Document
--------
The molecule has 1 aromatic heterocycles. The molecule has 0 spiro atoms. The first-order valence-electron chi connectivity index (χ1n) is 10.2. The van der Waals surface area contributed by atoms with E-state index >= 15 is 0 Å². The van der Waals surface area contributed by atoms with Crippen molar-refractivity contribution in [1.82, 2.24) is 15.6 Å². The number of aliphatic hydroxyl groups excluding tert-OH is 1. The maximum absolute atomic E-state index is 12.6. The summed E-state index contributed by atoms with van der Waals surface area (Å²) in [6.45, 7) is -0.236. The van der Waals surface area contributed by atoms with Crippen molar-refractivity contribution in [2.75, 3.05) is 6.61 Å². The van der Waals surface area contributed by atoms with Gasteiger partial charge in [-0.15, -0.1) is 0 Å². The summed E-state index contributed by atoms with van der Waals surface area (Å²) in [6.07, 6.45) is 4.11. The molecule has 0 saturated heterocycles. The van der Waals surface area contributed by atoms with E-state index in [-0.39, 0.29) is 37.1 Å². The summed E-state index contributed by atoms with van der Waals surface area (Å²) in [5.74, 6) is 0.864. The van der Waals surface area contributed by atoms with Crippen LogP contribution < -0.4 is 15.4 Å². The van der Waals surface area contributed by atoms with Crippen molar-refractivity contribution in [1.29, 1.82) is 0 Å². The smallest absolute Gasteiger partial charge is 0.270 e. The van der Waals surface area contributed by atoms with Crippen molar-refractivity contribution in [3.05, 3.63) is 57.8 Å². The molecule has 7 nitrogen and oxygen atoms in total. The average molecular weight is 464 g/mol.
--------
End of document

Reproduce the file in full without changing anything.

The molecule has 1 aromatic heterocycles. The molecule has 0 spiro atoms. The first-order valence-electron chi connectivity index (χ1n) is 10.2. The van der Waals surface area contributed by atoms with E-state index >= 15 is 0 Å². The van der Waals surface area contributed by atoms with Crippen molar-refractivity contribution in [1.82, 2.24) is 15.6 Å². The number of aliphatic hydroxyl groups excluding tert-OH is 1. The maximum absolute atomic E-state index is 12.6. The summed E-state index contributed by atoms with van der Waals surface area (Å²) in [6.45, 7) is -0.236. The van der Waals surface area contributed by atoms with Crippen molar-refractivity contribution in [2.75, 3.05) is 6.61 Å². The van der Waals surface area contributed by atoms with Gasteiger partial charge in [-0.15, -0.1) is 0 Å². The summed E-state index contributed by atoms with van der Waals surface area (Å²) in [6.07, 6.45) is 4.11. The molecule has 0 saturated heterocycles. The van der Waals surface area contributed by atoms with E-state index in [-0.39, 0.29) is 37.1 Å². The summed E-state index contributed by atoms with van der Waals surface area (Å²) in [5.74, 6) is 0.864. The van der Waals surface area contributed by atoms with Crippen LogP contribution < -0.4 is 15.4 Å². The van der Waals surface area contributed by atoms with Crippen molar-refractivity contribution in [1.29, 1.82) is 0 Å². The smallest absolute Gasteiger partial charge is 0.270 e. The van der Waals surface area contributed by atoms with Crippen molar-refractivity contribution in [3.05, 3.63) is 57.8 Å². The molecule has 7 nitrogen and oxygen atoms in total. The average molecular weight is 464 g/mol.